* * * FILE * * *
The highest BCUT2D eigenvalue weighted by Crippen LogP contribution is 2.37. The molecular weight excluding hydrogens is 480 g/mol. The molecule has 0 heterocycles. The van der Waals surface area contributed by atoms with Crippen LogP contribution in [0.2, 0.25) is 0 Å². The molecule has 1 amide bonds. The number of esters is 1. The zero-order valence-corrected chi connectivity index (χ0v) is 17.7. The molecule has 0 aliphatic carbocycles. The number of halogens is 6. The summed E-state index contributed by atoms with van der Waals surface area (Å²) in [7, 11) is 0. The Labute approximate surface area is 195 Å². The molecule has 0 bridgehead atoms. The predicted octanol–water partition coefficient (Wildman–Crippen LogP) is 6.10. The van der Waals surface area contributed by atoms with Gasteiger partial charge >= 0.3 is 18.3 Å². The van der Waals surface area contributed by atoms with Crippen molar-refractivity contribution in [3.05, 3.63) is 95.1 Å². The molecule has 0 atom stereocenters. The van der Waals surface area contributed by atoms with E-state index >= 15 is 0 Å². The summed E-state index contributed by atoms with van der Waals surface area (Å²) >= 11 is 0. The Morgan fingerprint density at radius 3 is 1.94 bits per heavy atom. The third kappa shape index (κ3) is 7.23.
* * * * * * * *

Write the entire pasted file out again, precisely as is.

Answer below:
The highest BCUT2D eigenvalue weighted by Crippen LogP contribution is 2.37. The molecular weight excluding hydrogens is 480 g/mol. The molecule has 0 heterocycles. The van der Waals surface area contributed by atoms with Crippen LogP contribution in [0.2, 0.25) is 0 Å². The molecule has 1 amide bonds. The number of esters is 1. The zero-order valence-corrected chi connectivity index (χ0v) is 17.7. The molecule has 0 aliphatic carbocycles. The number of halogens is 6. The summed E-state index contributed by atoms with van der Waals surface area (Å²) in [7, 11) is 0. The Labute approximate surface area is 195 Å². The molecule has 0 bridgehead atoms. The predicted octanol–water partition coefficient (Wildman–Crippen LogP) is 6.10. The van der Waals surface area contributed by atoms with Gasteiger partial charge >= 0.3 is 18.3 Å². The van der Waals surface area contributed by atoms with Crippen molar-refractivity contribution in [3.05, 3.63) is 95.1 Å². The molecule has 0 atom stereocenters. The van der Waals surface area contributed by atoms with E-state index >= 15 is 0 Å². The summed E-state index contributed by atoms with van der Waals surface area (Å²) >= 11 is 0. The Morgan fingerprint density at radius 3 is 1.94 bits per heavy atom. The third kappa shape index (κ3) is 7.23.